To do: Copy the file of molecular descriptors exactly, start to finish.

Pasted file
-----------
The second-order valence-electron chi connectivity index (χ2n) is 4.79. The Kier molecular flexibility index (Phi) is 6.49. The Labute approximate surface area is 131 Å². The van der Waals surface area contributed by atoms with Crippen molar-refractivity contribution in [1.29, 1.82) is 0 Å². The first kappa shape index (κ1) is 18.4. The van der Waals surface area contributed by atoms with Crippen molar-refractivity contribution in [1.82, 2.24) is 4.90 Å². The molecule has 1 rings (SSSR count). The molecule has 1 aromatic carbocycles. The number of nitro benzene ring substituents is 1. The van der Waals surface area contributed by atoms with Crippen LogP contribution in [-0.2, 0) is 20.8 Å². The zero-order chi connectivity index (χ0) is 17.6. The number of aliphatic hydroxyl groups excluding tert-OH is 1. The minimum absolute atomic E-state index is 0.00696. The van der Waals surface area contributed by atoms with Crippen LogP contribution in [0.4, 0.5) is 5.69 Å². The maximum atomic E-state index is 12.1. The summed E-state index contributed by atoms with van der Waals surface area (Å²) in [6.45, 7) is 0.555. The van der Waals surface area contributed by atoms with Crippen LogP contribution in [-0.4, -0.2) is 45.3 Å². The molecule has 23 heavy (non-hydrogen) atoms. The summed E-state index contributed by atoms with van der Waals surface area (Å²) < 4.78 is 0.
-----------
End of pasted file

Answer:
The second-order valence-electron chi connectivity index (χ2n) is 4.79. The Kier molecular flexibility index (Phi) is 6.49. The Labute approximate surface area is 131 Å². The van der Waals surface area contributed by atoms with Crippen molar-refractivity contribution in [1.29, 1.82) is 0 Å². The first kappa shape index (κ1) is 18.4. The van der Waals surface area contributed by atoms with Crippen molar-refractivity contribution in [1.82, 2.24) is 4.90 Å². The molecule has 1 rings (SSSR count). The molecule has 1 aromatic carbocycles. The number of nitro benzene ring substituents is 1. The van der Waals surface area contributed by atoms with Crippen LogP contribution in [-0.2, 0) is 20.8 Å². The zero-order chi connectivity index (χ0) is 17.6. The number of aliphatic hydroxyl groups excluding tert-OH is 1. The minimum absolute atomic E-state index is 0.00696. The van der Waals surface area contributed by atoms with Crippen LogP contribution in [0.4, 0.5) is 5.69 Å². The maximum atomic E-state index is 12.1. The summed E-state index contributed by atoms with van der Waals surface area (Å²) in [6.45, 7) is 0.555. The van der Waals surface area contributed by atoms with Crippen LogP contribution in [-0.4, -0.2) is 45.3 Å². The molecule has 23 heavy (non-hydrogen) atoms. The summed E-state index contributed by atoms with van der Waals surface area (Å²) < 4.78 is 0.